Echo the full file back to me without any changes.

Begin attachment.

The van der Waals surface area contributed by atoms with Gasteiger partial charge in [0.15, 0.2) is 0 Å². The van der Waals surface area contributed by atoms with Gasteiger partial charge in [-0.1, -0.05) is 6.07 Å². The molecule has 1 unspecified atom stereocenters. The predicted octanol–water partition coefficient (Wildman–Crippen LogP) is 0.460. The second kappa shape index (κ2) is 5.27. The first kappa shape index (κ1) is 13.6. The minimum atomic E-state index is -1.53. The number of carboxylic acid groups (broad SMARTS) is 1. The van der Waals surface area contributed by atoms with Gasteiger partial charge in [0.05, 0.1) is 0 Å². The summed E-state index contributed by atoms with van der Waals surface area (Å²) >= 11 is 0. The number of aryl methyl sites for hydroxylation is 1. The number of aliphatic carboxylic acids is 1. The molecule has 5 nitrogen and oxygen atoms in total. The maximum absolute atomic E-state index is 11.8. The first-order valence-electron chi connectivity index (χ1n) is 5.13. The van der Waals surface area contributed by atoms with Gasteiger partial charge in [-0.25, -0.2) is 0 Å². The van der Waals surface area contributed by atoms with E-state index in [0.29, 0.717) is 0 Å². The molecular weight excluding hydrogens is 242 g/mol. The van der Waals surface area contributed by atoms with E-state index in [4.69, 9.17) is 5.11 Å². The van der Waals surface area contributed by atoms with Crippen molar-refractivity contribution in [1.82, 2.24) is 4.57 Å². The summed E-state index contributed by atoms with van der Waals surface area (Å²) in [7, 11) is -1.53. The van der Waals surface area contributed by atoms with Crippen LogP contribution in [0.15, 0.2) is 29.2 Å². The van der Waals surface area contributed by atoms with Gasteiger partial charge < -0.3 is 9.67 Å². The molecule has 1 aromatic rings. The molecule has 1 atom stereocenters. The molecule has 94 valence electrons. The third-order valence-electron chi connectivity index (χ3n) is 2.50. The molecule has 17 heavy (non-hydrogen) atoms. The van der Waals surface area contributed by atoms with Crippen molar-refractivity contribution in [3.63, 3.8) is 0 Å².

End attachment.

The van der Waals surface area contributed by atoms with Gasteiger partial charge in [0.15, 0.2) is 0 Å². The van der Waals surface area contributed by atoms with Gasteiger partial charge in [-0.1, -0.05) is 6.07 Å². The molecule has 1 unspecified atom stereocenters. The predicted octanol–water partition coefficient (Wildman–Crippen LogP) is 0.460. The second kappa shape index (κ2) is 5.27. The first kappa shape index (κ1) is 13.6. The minimum atomic E-state index is -1.53. The number of carboxylic acid groups (broad SMARTS) is 1. The van der Waals surface area contributed by atoms with Gasteiger partial charge in [0.05, 0.1) is 0 Å². The summed E-state index contributed by atoms with van der Waals surface area (Å²) >= 11 is 0. The number of aryl methyl sites for hydroxylation is 1. The number of aliphatic carboxylic acids is 1. The molecule has 5 nitrogen and oxygen atoms in total. The maximum absolute atomic E-state index is 11.8. The first-order valence-electron chi connectivity index (χ1n) is 5.13. The van der Waals surface area contributed by atoms with Gasteiger partial charge in [-0.25, -0.2) is 0 Å². The van der Waals surface area contributed by atoms with E-state index in [0.29, 0.717) is 0 Å². The molecular weight excluding hydrogens is 242 g/mol. The van der Waals surface area contributed by atoms with E-state index in [4.69, 9.17) is 5.11 Å². The van der Waals surface area contributed by atoms with Crippen molar-refractivity contribution in [1.82, 2.24) is 4.57 Å². The summed E-state index contributed by atoms with van der Waals surface area (Å²) in [7, 11) is -1.53. The van der Waals surface area contributed by atoms with Crippen LogP contribution in [0.15, 0.2) is 29.2 Å². The van der Waals surface area contributed by atoms with Gasteiger partial charge < -0.3 is 9.67 Å². The molecule has 1 aromatic rings. The molecule has 1 atom stereocenters. The molecule has 94 valence electrons. The third-order valence-electron chi connectivity index (χ3n) is 2.50. The molecule has 17 heavy (non-hydrogen) atoms. The van der Waals surface area contributed by atoms with Crippen molar-refractivity contribution in [3.63, 3.8) is 0 Å².